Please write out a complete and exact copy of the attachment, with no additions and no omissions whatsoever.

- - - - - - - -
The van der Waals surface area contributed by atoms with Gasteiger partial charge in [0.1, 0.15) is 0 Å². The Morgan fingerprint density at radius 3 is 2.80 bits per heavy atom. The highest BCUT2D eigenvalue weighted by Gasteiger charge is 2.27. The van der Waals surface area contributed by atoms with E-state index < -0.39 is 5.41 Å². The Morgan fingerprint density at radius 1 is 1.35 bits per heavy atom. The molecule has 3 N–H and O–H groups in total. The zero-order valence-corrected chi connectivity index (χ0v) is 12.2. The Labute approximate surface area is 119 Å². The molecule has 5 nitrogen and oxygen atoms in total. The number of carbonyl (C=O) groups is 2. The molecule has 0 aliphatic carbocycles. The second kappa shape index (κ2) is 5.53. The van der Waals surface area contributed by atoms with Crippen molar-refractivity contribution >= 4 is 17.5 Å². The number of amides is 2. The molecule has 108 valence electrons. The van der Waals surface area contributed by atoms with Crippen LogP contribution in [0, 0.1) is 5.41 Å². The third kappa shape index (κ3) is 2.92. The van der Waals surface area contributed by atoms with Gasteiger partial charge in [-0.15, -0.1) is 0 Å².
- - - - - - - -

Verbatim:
The van der Waals surface area contributed by atoms with Gasteiger partial charge in [0.1, 0.15) is 0 Å². The Morgan fingerprint density at radius 3 is 2.80 bits per heavy atom. The highest BCUT2D eigenvalue weighted by Gasteiger charge is 2.27. The van der Waals surface area contributed by atoms with E-state index < -0.39 is 5.41 Å². The Morgan fingerprint density at radius 1 is 1.35 bits per heavy atom. The molecule has 3 N–H and O–H groups in total. The zero-order valence-corrected chi connectivity index (χ0v) is 12.2. The Labute approximate surface area is 119 Å². The molecule has 5 nitrogen and oxygen atoms in total. The number of carbonyl (C=O) groups is 2. The molecule has 0 aliphatic carbocycles. The second kappa shape index (κ2) is 5.53. The van der Waals surface area contributed by atoms with Crippen molar-refractivity contribution >= 4 is 17.5 Å². The number of amides is 2. The molecule has 108 valence electrons. The van der Waals surface area contributed by atoms with Crippen LogP contribution in [0, 0.1) is 5.41 Å². The third kappa shape index (κ3) is 2.92. The van der Waals surface area contributed by atoms with Gasteiger partial charge in [-0.15, -0.1) is 0 Å².